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December 13, 1991 - Image 18

Resource type:
Text
Publication:
The Detroit Jewish News, 1991-12-13

Disclaimer: Computer generated plain text may have errors. Read more about this.

I DETROIT

L -aikA"_-a

EXPERIENCE THE ART OF HOLIDAY SHOPPING

Proposal Could Outlaw
Out-Of-School Sports

NOAM M.M. NEUSNER

Staff Writer

A

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18

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proposal by a group of
high school athletic
directors could spell
doom for many extra-
curricular sports leagues.
Under the proposal, an
athlete who plays for his
high school in a particular
sport would not be allowed to
compete with any other offi-
cial team in that sport dur-
ing the school year.
The proposal, issued last
week by an ad hoc com-
mittee of athletic admin-
istrators, will be discussed
and voted on at the May
meeting of the represent-
ative council of the Michigan
High School Athletic
Association (MHSAA).
Early concern that the
Jewish Community Center
North American Maccabi
Youth Games would be af-
fected by the proposal were
dispelled because they take
place outside of the school
year.
If passed, the proposal
would disallow high school
swimmers from par-
ticipating on both their high
school team and a U.S.
Swimming team. Under the
proposal, soccer athletes
would not be allowed to play
in an indoor soccer league or
on off-season, non-high
school teams.
The goal of the proposal is
to encourage athletes to par-
ticipate in more than one
sport.
"In high school, the em-
phasis should be on par-
ticipation, not specializa-
tion," said John Johnson,
communications director of
the MHSAA.

But parents, students and
some athletic directors are
opposed to the proposal, say-
ing that it is a power grab by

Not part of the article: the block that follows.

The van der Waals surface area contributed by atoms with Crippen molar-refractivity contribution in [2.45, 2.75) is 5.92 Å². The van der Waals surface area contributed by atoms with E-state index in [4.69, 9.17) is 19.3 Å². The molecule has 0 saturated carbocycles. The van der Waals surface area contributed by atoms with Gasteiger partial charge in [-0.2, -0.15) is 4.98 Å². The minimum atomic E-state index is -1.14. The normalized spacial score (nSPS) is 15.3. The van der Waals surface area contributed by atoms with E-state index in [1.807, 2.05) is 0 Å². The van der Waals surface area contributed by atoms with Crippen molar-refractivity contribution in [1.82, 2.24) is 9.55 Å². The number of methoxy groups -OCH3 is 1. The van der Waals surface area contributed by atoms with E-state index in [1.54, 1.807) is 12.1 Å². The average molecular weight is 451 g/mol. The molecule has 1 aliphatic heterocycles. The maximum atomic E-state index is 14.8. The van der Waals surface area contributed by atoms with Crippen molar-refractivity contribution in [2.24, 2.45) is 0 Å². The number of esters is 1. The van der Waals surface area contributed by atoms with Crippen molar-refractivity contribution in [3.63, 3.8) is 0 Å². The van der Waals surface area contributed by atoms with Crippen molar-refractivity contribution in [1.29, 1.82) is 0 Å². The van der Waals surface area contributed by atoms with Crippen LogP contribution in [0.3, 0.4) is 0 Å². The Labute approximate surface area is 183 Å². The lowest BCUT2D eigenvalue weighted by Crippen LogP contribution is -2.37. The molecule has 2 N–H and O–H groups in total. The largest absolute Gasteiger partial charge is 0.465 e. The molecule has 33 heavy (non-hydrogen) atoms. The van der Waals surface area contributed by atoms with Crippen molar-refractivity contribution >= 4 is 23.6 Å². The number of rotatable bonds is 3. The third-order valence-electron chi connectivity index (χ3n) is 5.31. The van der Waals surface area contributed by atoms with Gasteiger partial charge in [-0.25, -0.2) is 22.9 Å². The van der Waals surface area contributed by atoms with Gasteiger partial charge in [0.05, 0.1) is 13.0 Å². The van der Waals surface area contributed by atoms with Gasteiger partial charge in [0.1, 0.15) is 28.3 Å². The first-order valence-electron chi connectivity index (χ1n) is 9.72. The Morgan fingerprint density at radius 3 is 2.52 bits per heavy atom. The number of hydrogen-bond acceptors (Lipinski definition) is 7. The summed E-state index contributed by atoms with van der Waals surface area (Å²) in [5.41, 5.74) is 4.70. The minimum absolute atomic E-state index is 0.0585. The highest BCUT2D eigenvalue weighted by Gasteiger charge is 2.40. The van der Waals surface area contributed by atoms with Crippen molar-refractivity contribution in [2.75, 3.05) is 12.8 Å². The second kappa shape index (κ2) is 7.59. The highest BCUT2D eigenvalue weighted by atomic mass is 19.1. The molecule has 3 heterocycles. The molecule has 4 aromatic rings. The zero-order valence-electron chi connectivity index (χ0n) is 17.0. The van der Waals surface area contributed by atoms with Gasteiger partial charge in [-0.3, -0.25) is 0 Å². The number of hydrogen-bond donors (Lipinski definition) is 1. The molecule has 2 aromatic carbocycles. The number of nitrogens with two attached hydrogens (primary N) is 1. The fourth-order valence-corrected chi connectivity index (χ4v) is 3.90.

administrators and would,
in the end, damage certain
sports, like soccer, volleyball
and swimming. Some have
said that it removes the
right of parents and students
to choose what sport to play
and when.
"It should be the right of
the parent or child to make
those choices," said Norm
Quinn, athletic director for
Andover and Lahser High
Schools. Mr. Quinn added
that philosophically, he
wants students to get in-
volved in more than one
sport.
Even Mr. Johnson of the
MHSAA admitted that the
proposal would be difficult to
enforce and could invite
some lawsuits.

But, he said, the proposal
addresses some problems in
high school athletics.
"There is pressure from
school coaches to specialize,"
Mr. Johnson said. "Some
kids feel forced to spe-
cialize."
Still, Kurt Keener,
athletic director of Detroit
Country Day School, called
the proposal "not right."
"This rule would be an im-
pingement on the basic
freedoms of our students and
their families," said Mr.
Keener.
The representative council
that will vote on the pro-
posal is a part-elected, part-
appointed body of 19 athletic
administrators. Locally,
Class A and B high schools
are represented by Eric Fed-
erico, Trenton High School's
athletic director. ❑

Sara's Restaurant
In Financial Straits

NOAM M.M. NEUSNER

Staff Writer

ara's, Michigan's only
full-service kosher
restaurant, is heavily
in debt and is in danger of
closing after five years of
business.
"We've been in trouble
ever since we've been in
business," said Morris
Goodman, owner of Sara's.
Mr. Goodman said the res-
taurant is about $100,000 in
debt, and that the recession
has only worsened the situa-
tion. If the current pace of

business continues, Mr.
Goodman said Sara's would
close in a year. The restau-
rant is located at 10 Mile
Road and Greenfield in
Southfield.
. "When the economy turns
bad, the first thing people
cut back on is luxuries, like
eating out," he said.
Sara's, if it fails, will join a
growing list of closed Detroit
eateries. While many of the
failures are in downtown
Detroit, Edward Deeb, pres-
ident of the Michigan Food
and Beverage Association,
said that specialty restau-

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